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Through the microscope, the image was clear,

a simple ghost, no heme or globin, the ferrous red was gone.

The centrifuge had broken down and separated each cell,

our mission complete except for one more challenge.

To what is patient “A” immune, why would she attack, so easily,

the substance on which she depended?

Mystery shrouds the disease like a magician’s cape,

unwilling to reveal what is hidden in dark places.

We enter the room where she waits; seeing us, she extends her arms.

Each syringe on the tray we carry holds within it the divided fractions of cells.

She chooses the color of the marker to draw around and label each injection site.

We make a chart denoting each spot, and when done we leave the room,

and so does she, to wander through the halls, the labyrinthine layout

of a hospital grown like Topsy through the decades.

She knows she must return in an hour, but a candle of pain lights,

and flares up like a wildfire on her arms. She waits as long as her endurance will bear, 

and stumbles back to the room. She sits and waits for the cadre of physicians,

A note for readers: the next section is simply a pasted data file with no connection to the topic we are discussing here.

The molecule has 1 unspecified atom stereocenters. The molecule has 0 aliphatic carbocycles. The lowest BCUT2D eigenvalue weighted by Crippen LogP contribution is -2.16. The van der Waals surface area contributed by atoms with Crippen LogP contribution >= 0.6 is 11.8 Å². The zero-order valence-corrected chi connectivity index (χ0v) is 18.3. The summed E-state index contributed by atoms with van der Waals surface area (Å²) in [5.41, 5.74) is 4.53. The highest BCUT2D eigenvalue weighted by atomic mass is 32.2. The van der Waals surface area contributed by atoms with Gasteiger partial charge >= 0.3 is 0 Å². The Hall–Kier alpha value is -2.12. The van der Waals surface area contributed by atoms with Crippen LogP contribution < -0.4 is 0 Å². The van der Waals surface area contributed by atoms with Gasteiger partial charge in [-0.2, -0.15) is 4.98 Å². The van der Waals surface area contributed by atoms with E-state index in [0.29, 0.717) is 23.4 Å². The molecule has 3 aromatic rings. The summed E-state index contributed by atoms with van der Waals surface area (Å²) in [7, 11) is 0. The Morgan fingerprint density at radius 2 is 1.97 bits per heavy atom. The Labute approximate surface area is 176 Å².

daring herself not to look at what they may or may not see.

One gasp tells the story, as her doctor looks into her pain-filled eyes.

“We did not know the sites were too close,” he apologizes.

“Your reaction or reactions have overlapped one another;

we cannot distinguish one from the other.  But do not worry, we shall not put you through this again.

We know enough.”

They did not ever determine the blood fragments that her body could not handle,

but they at least knew she would have an intolerance to her own life-giving serum

should a fragile vein break, or a minor bruise unsettle her own immunity.

“If you live through the next several years,

there is a chance the disorder will abate.”  

With nothing but pain pills and bed rest, told to avoid a single bruise,

she left with their business cards and best wishes in her pocket,

and the remembrance of a ragged smile upon the doctor’s face.

Her husband and parents with her,

they left the building of answers for questions not hers.

She stepped out first into the rain and carefully made her way down the hill

to where the car was parked. They all left in blind silence.

No one looked back.


P.S. She made it through the years, and somewhat worse for the wear, she lives on, grateful for enough. . .